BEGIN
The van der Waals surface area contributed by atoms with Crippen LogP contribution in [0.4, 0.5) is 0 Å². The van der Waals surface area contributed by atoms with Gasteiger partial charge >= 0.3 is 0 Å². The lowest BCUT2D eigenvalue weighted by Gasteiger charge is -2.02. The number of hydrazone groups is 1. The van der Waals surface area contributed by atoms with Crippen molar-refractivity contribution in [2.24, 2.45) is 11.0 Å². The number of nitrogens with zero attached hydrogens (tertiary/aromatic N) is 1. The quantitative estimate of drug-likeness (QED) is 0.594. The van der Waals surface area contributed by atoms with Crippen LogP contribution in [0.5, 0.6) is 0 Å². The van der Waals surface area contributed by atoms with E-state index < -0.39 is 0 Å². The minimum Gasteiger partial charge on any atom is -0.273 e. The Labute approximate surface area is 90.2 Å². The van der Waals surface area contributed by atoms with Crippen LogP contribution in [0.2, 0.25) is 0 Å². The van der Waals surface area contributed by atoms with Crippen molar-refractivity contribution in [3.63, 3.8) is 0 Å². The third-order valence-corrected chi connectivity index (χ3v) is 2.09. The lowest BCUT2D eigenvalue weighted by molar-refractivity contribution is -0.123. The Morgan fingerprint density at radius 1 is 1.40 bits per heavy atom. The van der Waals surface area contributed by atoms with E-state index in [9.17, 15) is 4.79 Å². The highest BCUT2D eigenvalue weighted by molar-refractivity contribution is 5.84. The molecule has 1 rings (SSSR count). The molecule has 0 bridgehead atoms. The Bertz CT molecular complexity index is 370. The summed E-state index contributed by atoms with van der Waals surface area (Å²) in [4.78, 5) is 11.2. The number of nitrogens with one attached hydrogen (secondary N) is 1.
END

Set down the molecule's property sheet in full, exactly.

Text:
The van der Waals surface area contributed by atoms with Crippen LogP contribution in [0.4, 0.5) is 0 Å². The van der Waals surface area contributed by atoms with Gasteiger partial charge >= 0.3 is 0 Å². The lowest BCUT2D eigenvalue weighted by Gasteiger charge is -2.02. The number of hydrazone groups is 1. The van der Waals surface area contributed by atoms with Crippen molar-refractivity contribution in [2.24, 2.45) is 11.0 Å². The number of nitrogens with zero attached hydrogens (tertiary/aromatic N) is 1. The quantitative estimate of drug-likeness (QED) is 0.594. The van der Waals surface area contributed by atoms with Crippen LogP contribution in [0.5, 0.6) is 0 Å². The van der Waals surface area contributed by atoms with E-state index < -0.39 is 0 Å². The minimum Gasteiger partial charge on any atom is -0.273 e. The Labute approximate surface area is 90.2 Å². The van der Waals surface area contributed by atoms with Crippen LogP contribution in [0.2, 0.25) is 0 Å². The van der Waals surface area contributed by atoms with Crippen molar-refractivity contribution in [3.63, 3.8) is 0 Å². The third-order valence-corrected chi connectivity index (χ3v) is 2.09. The lowest BCUT2D eigenvalue weighted by molar-refractivity contribution is -0.123. The Morgan fingerprint density at radius 1 is 1.40 bits per heavy atom. The van der Waals surface area contributed by atoms with E-state index in [9.17, 15) is 4.79 Å². The highest BCUT2D eigenvalue weighted by molar-refractivity contribution is 5.84. The molecule has 1 rings (SSSR count). The molecule has 0 bridgehead atoms. The Bertz CT molecular complexity index is 370. The summed E-state index contributed by atoms with van der Waals surface area (Å²) in [4.78, 5) is 11.2. The number of nitrogens with one attached hydrogen (secondary N) is 1.